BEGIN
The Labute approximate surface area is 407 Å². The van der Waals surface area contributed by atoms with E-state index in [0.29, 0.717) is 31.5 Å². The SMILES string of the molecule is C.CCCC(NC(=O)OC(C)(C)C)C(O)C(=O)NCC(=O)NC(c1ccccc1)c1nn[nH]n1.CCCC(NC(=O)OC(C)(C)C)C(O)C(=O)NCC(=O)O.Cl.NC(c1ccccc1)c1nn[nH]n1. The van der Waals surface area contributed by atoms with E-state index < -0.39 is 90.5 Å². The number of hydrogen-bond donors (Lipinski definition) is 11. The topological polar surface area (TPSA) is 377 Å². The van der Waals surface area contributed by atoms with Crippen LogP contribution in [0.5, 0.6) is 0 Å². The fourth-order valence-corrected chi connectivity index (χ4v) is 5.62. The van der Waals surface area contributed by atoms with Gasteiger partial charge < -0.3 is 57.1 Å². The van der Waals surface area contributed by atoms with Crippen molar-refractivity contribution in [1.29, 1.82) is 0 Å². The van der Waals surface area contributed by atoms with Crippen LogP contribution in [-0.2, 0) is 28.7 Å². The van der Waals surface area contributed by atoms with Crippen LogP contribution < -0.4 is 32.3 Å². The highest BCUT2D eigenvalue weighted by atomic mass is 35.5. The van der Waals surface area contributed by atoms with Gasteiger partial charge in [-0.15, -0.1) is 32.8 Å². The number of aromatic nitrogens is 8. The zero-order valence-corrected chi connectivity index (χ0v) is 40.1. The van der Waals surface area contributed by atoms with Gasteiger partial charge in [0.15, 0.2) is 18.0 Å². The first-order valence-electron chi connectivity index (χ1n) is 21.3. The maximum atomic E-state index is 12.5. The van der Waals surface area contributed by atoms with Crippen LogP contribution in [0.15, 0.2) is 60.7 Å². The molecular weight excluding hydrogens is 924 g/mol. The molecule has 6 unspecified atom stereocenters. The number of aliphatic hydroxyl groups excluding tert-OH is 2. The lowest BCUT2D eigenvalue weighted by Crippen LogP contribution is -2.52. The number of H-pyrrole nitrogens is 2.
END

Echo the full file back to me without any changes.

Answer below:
The Labute approximate surface area is 407 Å². The van der Waals surface area contributed by atoms with E-state index in [0.29, 0.717) is 31.5 Å². The SMILES string of the molecule is C.CCCC(NC(=O)OC(C)(C)C)C(O)C(=O)NCC(=O)NC(c1ccccc1)c1nn[nH]n1.CCCC(NC(=O)OC(C)(C)C)C(O)C(=O)NCC(=O)O.Cl.NC(c1ccccc1)c1nn[nH]n1. The van der Waals surface area contributed by atoms with E-state index < -0.39 is 90.5 Å². The number of hydrogen-bond donors (Lipinski definition) is 11. The topological polar surface area (TPSA) is 377 Å². The van der Waals surface area contributed by atoms with Crippen LogP contribution in [0.5, 0.6) is 0 Å². The fourth-order valence-corrected chi connectivity index (χ4v) is 5.62. The van der Waals surface area contributed by atoms with Gasteiger partial charge < -0.3 is 57.1 Å². The van der Waals surface area contributed by atoms with Crippen molar-refractivity contribution in [1.29, 1.82) is 0 Å². The van der Waals surface area contributed by atoms with Crippen LogP contribution in [-0.2, 0) is 28.7 Å². The van der Waals surface area contributed by atoms with Crippen LogP contribution < -0.4 is 32.3 Å². The highest BCUT2D eigenvalue weighted by atomic mass is 35.5. The van der Waals surface area contributed by atoms with Gasteiger partial charge in [-0.15, -0.1) is 32.8 Å². The number of aromatic nitrogens is 8. The zero-order valence-corrected chi connectivity index (χ0v) is 40.1. The van der Waals surface area contributed by atoms with Gasteiger partial charge in [0.15, 0.2) is 18.0 Å². The first-order valence-electron chi connectivity index (χ1n) is 21.3. The maximum atomic E-state index is 12.5. The van der Waals surface area contributed by atoms with Crippen LogP contribution in [0.15, 0.2) is 60.7 Å². The molecular weight excluding hydrogens is 924 g/mol. The molecule has 6 unspecified atom stereocenters. The number of aliphatic hydroxyl groups excluding tert-OH is 2. The lowest BCUT2D eigenvalue weighted by Crippen LogP contribution is -2.52. The number of H-pyrrole nitrogens is 2.